A few months before Esther went live, another women’s ministry also set up by young women was launched. It’s a great one, and they use Wordpress too. Often, I have seen church men—my friends both on and off Facebook—re-post the articles from this ministry and comment enthusiastically. We at Esther re-post our own things constantly, but the same men appear not to notice. When I see that one of the articles on Esther has been re-posted, I know that one of my personal friends have done so. Esther was launched to raise awareness of women’s rights issues and begin a dialogue with men and women in our churches to engage with issues that are often side-lined but reinforced within church culture. So far, this engagement has been minimal at best and non-existent at worst. Particular people who I have hoped would read the material don’t, or they don’t show it publicly if they do.  One of these men, who I know holds some extremely problematic views of women, has told me that he read an article and was touched by it, but he never shared it. The people who don’t engage with the Esther articles will share the material from the other ministry. I feel as though people agree with some of our output, but they are apprehensive to be seen showing support. You see what I mean when I said my feelings were entirely selfish? I really am displaying the worst symptoms of social media illnesses: basing my worth and my talents off of shares and likes

Obviously, some mention of what makes a respectable woman is necessary here. There is a social script that a woman is supposed to perform in church, and banging on about women’s rights goes against it. The only thing, though, is that the jealousy I have felt has made me direct my negative energies towards the other ministry in question. They produce great articles and do great things, but for a while I told myself I would no longer look at their site. I did not want to read their articles. I didn’t even want to like their Page. Suddenly, I had made our ministries into rivals, battling it out for male support. How silly  is that? Not wanting to make men into the enemy, but a lot of the time women are made to feel validated, their actions justified, by the male support and favour they receive. The angry churn I get in the pit of stomach is never directed towards the women on my Facebook ; it only makes itself known whenever I see a church brother share the articles from the other ministry; when I see the words of support the other ministry appears to be over-ladled with. I read a blog written by a friend in which she quoted Chimamanda Ngozi Adichie’s  comments on women and competition. I think it’s relevant to this, so I’ll quote it too:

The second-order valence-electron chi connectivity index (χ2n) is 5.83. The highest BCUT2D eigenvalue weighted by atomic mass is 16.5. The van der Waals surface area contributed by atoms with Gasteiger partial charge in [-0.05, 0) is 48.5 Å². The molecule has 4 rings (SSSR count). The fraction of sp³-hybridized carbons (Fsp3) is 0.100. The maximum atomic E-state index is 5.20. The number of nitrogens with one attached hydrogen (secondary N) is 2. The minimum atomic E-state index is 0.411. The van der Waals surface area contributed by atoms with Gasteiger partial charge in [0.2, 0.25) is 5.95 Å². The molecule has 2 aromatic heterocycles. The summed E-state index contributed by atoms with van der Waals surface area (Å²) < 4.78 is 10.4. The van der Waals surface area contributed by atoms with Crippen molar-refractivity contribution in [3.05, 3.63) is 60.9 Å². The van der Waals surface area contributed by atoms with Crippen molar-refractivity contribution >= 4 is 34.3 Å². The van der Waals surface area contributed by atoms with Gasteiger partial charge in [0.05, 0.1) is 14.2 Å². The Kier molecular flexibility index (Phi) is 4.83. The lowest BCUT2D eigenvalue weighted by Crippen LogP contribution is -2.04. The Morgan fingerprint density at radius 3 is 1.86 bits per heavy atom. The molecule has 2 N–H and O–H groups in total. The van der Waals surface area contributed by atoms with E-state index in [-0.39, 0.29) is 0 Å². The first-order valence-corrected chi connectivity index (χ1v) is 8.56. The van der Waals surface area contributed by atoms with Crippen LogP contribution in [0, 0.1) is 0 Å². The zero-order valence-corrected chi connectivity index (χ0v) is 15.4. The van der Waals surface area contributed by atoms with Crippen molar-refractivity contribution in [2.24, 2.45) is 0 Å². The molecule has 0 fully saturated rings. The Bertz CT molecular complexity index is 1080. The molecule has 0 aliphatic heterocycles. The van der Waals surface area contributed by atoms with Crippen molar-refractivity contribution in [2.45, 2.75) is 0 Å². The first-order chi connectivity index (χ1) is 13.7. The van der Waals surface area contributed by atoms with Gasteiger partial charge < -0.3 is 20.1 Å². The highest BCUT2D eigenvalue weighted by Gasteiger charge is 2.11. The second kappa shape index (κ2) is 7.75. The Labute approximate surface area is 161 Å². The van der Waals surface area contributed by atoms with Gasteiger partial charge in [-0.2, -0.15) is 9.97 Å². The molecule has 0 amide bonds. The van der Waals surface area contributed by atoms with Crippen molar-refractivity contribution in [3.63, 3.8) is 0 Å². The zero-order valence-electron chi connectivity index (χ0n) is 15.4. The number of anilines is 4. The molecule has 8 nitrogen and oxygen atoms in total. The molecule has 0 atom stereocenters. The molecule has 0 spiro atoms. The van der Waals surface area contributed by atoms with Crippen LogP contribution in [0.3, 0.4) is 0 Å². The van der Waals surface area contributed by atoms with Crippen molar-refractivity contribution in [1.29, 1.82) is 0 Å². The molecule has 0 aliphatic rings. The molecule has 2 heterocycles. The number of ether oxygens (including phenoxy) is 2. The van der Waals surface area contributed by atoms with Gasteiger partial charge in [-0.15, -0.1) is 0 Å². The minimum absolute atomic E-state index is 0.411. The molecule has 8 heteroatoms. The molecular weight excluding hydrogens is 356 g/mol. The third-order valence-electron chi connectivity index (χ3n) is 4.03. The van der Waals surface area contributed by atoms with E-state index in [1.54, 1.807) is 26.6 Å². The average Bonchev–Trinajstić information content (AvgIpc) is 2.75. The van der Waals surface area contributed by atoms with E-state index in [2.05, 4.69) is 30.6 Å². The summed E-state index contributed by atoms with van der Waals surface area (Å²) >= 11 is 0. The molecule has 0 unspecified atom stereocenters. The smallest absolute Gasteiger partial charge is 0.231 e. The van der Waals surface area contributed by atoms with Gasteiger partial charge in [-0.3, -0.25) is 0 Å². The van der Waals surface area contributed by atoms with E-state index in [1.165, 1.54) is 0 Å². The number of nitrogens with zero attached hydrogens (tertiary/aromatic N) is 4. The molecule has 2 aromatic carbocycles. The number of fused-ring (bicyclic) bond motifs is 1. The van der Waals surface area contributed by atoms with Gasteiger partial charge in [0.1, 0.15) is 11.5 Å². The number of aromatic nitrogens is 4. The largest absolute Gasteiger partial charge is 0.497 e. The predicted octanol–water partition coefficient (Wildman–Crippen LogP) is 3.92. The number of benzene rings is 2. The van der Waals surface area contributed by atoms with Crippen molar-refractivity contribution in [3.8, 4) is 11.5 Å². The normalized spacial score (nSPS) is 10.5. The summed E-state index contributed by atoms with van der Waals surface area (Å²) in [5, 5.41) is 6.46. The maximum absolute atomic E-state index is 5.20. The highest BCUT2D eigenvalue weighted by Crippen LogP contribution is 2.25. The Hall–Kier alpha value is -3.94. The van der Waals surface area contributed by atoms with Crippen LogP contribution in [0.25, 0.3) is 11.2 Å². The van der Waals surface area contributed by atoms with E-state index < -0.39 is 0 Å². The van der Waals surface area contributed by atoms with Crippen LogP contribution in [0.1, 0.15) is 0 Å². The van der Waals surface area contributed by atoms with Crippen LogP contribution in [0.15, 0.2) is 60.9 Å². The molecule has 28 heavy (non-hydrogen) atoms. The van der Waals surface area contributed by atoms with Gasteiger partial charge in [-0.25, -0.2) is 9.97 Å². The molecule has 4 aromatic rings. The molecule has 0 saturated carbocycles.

We raise girls to see each other as competitors not for jobs or accomplishments, which I think can be a good thing, but for the attention of men.

I wonder if I have been a victim of this practice? Of course, how I feel is very self-centered, but church men will heap a lot of praise on the women they feel are adhering to the feminine role they are supposed to play. It seems as if a woman who talks too much is dangerous.

I don’t think I describe an isolated experience. There may be many people who have gone into ministries and wondered why they are never part of the popular number; or why people don’t seem as overjoyed by what they are doing in comparison to someone else. The important thing to remember is that we are all in the same boat; we’re playing for the same team. If we all fully understood that we have an individual task, which is to share the Good News, let people know that they have a Saviour who loves them and his coming again, there would be no time or need for rivalry. Church folk wouldn’t make celebrities out of singers and preachers; they wouldn’t engage in church politics with individuals because they “speak too much truth” or whatever else is annoying them for that season. They would concentrate on their relationships with Christ.

Through writing this, I feel I have begun a healing process, to see this other ministry as what it is: a ministry that is drawing others to Christ. Ministries are not there for support and approval, otherwise they would just be side-projects and businesses. Those of us in ministry should always bear in mind that we are doing spiritual work, to serve others and spread the gospel. I am so grateful for all God has done for me in my personal life and in Esther—even allowing me to engage with others from different denominations and religions. Last month we had a Back to Basics theme and it really improved my personal study, devotional and prayer life. I’ve never felt closer to God than when I began Esther.

It’s time to stop focusing on me, me, me and start looking at God’s children out there in the world that are hurting and need to hear a positive message. It’s time to stop seeing myself as others see me (unless it is for positive growth), and start being confident in the person God is making me to be.